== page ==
Hydrosphere is a discontinuous layer of water at or near Earth’s surface. It includes all liquid and frozen surface waters, groundwater held in soil and rock, and atmospheric water vapour.

Hydrological processes:

  • Advection: Movement of evaporated water through the atmosphere
  • Condensation: The process of water changing from gaseous to liquid aggregate condition. Responsible for cloud formation, fog, mist and dew.
  • Evaporation: The process of water changing from liquid to gaseous aggregate condition. This requires a significant amount of energy, usually delivered by solar radiation. It is an important process in moving water from oceans to land.
  • Groundwater flow: Subsurface water flows along cracks, joints and pore space in the direction of the hydrological gradient.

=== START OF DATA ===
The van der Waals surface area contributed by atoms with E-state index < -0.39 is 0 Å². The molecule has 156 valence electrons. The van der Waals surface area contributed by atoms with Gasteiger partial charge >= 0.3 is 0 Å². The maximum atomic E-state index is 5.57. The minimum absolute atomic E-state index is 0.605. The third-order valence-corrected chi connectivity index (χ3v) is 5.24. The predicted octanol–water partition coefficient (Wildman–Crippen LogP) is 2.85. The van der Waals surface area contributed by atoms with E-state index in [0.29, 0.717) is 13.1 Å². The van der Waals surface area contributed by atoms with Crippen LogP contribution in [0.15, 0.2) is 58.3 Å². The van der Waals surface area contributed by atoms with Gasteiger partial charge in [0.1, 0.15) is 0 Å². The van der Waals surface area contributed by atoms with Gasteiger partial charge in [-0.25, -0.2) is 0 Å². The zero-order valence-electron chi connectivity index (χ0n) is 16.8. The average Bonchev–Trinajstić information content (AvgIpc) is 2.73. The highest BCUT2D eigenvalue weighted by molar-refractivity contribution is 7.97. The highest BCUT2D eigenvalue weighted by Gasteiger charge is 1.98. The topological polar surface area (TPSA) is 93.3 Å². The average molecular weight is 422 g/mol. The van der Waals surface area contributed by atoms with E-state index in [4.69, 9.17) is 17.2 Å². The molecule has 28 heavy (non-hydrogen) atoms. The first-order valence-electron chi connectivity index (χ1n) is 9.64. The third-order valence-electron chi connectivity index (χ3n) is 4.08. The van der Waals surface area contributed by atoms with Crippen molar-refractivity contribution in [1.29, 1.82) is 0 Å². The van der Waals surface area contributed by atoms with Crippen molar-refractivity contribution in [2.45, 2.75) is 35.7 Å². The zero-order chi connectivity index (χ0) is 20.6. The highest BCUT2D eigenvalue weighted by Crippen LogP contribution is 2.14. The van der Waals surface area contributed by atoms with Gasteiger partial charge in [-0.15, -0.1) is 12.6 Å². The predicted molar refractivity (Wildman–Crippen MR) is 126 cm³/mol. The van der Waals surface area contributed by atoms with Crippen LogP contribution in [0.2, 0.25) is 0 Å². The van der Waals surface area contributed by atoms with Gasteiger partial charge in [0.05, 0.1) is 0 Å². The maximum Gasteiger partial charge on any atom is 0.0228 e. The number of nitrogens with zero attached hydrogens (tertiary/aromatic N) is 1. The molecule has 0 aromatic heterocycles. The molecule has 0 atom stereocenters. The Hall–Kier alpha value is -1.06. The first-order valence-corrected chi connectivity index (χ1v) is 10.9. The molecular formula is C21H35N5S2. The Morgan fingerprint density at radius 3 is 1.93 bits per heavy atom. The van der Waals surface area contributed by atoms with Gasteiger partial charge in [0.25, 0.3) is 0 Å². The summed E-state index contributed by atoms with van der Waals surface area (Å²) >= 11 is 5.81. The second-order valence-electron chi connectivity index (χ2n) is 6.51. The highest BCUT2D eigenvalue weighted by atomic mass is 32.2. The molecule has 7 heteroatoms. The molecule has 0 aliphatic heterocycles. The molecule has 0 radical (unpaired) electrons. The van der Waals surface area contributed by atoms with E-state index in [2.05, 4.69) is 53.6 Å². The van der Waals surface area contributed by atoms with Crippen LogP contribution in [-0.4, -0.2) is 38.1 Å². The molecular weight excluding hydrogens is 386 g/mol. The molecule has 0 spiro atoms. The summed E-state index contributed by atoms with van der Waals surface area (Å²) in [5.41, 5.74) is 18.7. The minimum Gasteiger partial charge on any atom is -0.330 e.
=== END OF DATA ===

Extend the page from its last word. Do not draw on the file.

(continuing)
• Infiltration: Movement of water into the soil. The rate of infiltration is affected by the type of soil.
  • Interception: Temporary storage of water on the surface of plants, buildings before reaching the surface.
  • Mineral hydration: water reacts with minerals to form hydrous minerals. This happens, as sea water seeps into the oceanic lithosphere via fractures and pores. The water is then stored within the crystal structure.
  • Percolation: water entering the rocks below the soil using the rock’s permeable pore space. Permeable pathways can also be realized by joints or faults.
  • Plate tectonics and subduction: The crystalline water within hydrous minerals is transported into the deep mantle via subduction. By sinking and simultaneously heating up, the oceanic plate releases fluids, what induces its melting
  • Precipitation: Any form of water (rain, sleet, snow), descending from the atmosphere to land or oceans.